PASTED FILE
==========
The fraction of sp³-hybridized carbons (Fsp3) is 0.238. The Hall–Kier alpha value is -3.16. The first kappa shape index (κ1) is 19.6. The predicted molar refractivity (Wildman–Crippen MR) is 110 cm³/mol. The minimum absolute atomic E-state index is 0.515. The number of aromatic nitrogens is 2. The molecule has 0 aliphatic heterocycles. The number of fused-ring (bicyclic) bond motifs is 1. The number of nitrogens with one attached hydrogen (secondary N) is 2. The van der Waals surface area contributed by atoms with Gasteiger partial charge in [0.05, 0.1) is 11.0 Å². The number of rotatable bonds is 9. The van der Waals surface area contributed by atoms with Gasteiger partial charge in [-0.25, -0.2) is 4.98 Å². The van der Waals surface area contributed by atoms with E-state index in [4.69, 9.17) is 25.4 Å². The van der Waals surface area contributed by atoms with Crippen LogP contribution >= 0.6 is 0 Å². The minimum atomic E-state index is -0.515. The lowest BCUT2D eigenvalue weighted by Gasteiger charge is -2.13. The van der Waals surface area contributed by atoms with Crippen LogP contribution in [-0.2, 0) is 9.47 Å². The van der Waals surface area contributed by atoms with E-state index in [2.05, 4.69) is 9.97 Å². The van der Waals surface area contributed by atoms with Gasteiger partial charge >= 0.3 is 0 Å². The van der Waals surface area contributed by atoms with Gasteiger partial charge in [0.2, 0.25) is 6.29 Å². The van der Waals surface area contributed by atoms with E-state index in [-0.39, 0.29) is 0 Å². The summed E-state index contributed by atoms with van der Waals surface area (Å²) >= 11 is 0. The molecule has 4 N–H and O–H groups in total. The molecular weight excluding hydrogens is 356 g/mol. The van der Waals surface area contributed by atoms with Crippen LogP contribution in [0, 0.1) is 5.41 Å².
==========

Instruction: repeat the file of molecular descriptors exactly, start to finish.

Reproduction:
The fraction of sp³-hybridized carbons (Fsp3) is 0.238. The Hall–Kier alpha value is -3.16. The first kappa shape index (κ1) is 19.6. The predicted molar refractivity (Wildman–Crippen MR) is 110 cm³/mol. The minimum absolute atomic E-state index is 0.515. The number of aromatic nitrogens is 2. The molecule has 0 aliphatic heterocycles. The number of fused-ring (bicyclic) bond motifs is 1. The number of nitrogens with one attached hydrogen (secondary N) is 2. The van der Waals surface area contributed by atoms with Gasteiger partial charge in [0.05, 0.1) is 11.0 Å². The number of rotatable bonds is 9. The van der Waals surface area contributed by atoms with Gasteiger partial charge in [-0.25, -0.2) is 4.98 Å². The van der Waals surface area contributed by atoms with E-state index in [4.69, 9.17) is 25.4 Å². The van der Waals surface area contributed by atoms with Crippen LogP contribution >= 0.6 is 0 Å². The minimum atomic E-state index is -0.515. The lowest BCUT2D eigenvalue weighted by Gasteiger charge is -2.13. The van der Waals surface area contributed by atoms with Crippen LogP contribution in [-0.2, 0) is 9.47 Å². The van der Waals surface area contributed by atoms with E-state index in [2.05, 4.69) is 9.97 Å². The van der Waals surface area contributed by atoms with Gasteiger partial charge >= 0.3 is 0 Å². The van der Waals surface area contributed by atoms with Gasteiger partial charge in [0.2, 0.25) is 6.29 Å². The van der Waals surface area contributed by atoms with E-state index in [-0.39, 0.29) is 0 Å². The summed E-state index contributed by atoms with van der Waals surface area (Å²) >= 11 is 0. The molecule has 4 N–H and O–H groups in total. The molecular weight excluding hydrogens is 356 g/mol. The van der Waals surface area contributed by atoms with Crippen LogP contribution in [0, 0.1) is 5.41 Å².